CPAWS Responds to Parks Canada’s Announcement of Public Consultation on the Proposed Icefields Trail
Alberta – In a News Release today, Parks Canada announced that it will be consulting with Canadians on the proposed “Icefields Trail” project, a new bike and walking trail from Jasper to the Columbia Icefield. This project was announced with no prior public discussion in the 2016 federal budget, which allocated $65.9 million to the project, raising many questions regarding the origin of the project and the transparency of Parks Canada’s decision and project approval process.
CPAWS is pleased that Parks Canada has confirmed that this proposed project is not a done deal, and appreciates that Canadians and interested stakeholders will now be asked to participate in public consultations.
This proposal is inconsistent with the federal government's stated commitment to limit development in our national parks, and their legal obligation to put ecological integrity first in all aspects of park management. It is also contrary to Parks Canada’s obligations to protect species at risk in the park, as the proposed trail would fragment and destroy critical habitat for threatened woodland caribou and sensitive grizzly bears, and disturb and potentially displace wildlife through its use.
We are also concerned that the message released by Parks Canada today is misleading to the public. Parks Canada states that "the project is based on the Icefields Parkway Strategic Concept” and that it is part of the Jasper National Park management plan.
The Icefields Parkway Strategic Concept actually states that Parks Canada will:
- Review the needs of cyclists and develop options. Explore options to enhance opportunities.
To date, no options to enhance opportunities for cyclists have been presented by Parks Canada to the public or stakeholders for discussion. For example, it is unknown whether Parks Canada considered widening the shoulder on the existing Icefields Parkway, or examined options for bike paths to link gateway communities to the parks as alternatives.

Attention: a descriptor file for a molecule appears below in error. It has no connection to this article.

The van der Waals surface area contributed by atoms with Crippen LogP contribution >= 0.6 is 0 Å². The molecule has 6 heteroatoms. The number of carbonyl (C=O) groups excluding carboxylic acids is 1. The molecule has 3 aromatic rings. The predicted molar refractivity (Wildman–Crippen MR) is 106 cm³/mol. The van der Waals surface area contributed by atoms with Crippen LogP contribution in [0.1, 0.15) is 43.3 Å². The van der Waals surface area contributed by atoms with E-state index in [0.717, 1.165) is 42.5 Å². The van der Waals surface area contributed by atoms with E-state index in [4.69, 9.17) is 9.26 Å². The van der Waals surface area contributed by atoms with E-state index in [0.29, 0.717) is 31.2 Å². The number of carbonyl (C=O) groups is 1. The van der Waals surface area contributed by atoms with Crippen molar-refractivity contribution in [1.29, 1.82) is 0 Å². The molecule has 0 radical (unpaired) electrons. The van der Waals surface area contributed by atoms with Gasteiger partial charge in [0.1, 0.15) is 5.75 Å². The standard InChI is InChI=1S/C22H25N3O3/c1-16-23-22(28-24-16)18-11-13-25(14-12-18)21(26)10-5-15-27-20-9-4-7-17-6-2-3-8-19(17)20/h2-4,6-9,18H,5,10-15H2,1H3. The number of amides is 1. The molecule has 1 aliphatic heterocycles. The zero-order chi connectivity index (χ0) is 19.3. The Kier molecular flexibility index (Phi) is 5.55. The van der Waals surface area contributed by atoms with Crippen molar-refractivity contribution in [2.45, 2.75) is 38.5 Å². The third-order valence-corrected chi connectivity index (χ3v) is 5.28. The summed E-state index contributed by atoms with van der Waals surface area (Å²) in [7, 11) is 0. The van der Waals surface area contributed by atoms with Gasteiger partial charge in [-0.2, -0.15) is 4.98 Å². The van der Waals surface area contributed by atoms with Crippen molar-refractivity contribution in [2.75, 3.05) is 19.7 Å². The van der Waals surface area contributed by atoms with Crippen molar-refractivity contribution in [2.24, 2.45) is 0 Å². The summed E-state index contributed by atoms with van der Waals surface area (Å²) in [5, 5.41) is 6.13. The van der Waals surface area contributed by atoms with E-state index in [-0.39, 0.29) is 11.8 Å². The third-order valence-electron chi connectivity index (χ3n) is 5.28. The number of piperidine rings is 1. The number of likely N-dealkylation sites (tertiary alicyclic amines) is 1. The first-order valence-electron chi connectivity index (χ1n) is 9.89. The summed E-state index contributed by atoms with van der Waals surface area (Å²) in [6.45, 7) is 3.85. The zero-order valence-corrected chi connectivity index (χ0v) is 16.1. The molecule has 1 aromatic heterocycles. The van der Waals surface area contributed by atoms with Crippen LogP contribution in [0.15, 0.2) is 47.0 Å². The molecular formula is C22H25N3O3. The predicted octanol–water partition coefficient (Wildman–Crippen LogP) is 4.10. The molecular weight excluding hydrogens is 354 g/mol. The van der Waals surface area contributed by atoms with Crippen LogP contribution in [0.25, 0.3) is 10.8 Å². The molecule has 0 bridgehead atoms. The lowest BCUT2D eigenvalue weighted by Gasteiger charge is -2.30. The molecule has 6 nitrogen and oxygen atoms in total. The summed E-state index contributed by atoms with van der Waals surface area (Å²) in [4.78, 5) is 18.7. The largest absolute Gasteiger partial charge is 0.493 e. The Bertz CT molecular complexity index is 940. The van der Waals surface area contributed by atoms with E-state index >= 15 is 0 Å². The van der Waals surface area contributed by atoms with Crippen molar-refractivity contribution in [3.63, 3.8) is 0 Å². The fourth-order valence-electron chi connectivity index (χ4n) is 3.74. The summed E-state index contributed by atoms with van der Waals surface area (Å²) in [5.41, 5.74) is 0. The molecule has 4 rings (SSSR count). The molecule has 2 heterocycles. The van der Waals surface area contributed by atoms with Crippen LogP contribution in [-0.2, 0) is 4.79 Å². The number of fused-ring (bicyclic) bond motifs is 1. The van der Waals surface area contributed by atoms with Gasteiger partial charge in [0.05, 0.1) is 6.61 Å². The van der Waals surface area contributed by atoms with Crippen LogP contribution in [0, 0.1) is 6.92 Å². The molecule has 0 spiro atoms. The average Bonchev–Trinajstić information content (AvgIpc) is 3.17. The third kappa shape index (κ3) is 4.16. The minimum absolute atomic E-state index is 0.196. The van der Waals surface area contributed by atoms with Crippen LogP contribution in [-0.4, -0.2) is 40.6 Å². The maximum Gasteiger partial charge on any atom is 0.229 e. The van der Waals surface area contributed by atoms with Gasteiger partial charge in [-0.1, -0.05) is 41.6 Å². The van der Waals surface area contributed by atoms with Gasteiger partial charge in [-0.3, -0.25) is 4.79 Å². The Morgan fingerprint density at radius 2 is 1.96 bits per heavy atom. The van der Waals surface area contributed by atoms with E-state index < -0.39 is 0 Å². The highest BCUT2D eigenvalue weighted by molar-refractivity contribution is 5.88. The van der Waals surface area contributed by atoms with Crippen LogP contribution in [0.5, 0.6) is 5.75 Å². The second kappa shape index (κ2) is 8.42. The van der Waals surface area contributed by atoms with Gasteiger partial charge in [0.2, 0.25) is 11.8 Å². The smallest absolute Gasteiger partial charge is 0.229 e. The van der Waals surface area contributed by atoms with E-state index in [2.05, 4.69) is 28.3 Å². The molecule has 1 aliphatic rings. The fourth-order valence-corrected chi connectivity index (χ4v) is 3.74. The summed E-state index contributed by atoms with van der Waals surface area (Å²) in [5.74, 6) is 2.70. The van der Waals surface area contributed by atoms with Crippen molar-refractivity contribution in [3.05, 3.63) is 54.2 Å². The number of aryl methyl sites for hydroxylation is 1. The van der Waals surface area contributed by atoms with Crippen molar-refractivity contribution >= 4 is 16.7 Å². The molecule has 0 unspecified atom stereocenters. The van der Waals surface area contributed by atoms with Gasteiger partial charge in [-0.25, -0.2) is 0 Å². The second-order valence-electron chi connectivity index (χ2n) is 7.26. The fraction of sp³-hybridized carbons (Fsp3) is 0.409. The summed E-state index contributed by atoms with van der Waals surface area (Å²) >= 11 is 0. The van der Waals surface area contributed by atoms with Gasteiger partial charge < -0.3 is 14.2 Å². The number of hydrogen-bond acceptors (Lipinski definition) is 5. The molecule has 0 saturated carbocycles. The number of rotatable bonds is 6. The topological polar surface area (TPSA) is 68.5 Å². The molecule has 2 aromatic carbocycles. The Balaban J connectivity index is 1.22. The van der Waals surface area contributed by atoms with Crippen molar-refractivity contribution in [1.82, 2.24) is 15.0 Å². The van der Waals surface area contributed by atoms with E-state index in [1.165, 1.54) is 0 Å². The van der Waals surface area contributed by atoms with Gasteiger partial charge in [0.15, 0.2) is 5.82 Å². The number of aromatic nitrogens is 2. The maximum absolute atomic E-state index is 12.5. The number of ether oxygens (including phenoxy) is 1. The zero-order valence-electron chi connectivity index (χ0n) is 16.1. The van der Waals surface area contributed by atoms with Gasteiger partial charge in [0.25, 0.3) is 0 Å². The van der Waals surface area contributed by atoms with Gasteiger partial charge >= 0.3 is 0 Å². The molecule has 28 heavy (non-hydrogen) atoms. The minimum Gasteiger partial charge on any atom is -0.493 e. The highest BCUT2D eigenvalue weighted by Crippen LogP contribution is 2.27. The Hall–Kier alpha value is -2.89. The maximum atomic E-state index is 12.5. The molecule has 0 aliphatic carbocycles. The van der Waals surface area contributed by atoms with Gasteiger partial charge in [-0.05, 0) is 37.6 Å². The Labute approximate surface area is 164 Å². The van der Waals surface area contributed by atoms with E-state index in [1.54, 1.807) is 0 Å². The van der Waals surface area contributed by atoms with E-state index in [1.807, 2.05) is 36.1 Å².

There is no mention of the project in the Jasper National Park Management Plan.
The News Release indicates that the cost of the project has now jumped from $65.9 million to $86.4 million – a staggering sum considering that Parks Canada’s conservation staff and budget have been cut by 1/3rd since 2012, and education programs severely cut as well. Restoring conservation science and education capacity to enable Parks Canada to do more to conserve caribou and grizzly bears should take priority over building new paved corridors through their habitat.
There is also growing concern about Parks Canada’s capacity and resources to deal with the influx of visitors this year given the public’s access to free Discovery Passes, CPAWS believes that some of the $86.4 million would be better spent on providing shuttles and more staff on the ground to help manage visitors and protect the parks.
CPAWS will be calling on the Minister to reject the project and instead reinvest the $86.4 million in restoring science and conservation programs and capacity for Parks Canada as per the government's stated commitment to protect and conserve valuable wildlife and ecosystems. We are urging all Canadians to participate in the stakeholder engagement sessions and to voice their concerns about this proposal.
For more information or media contacts:
Alison Woodley, National Director, Parks Program, CPAWS National Office
613-569-7226 ext. 230
Alison Ronson, Executive Director, CPAWS Northern Alberta Chapter
780-328-3780 ext. 1
Anne Marie Syslak, Executive Director, CPAWS Southern Alberta Chapter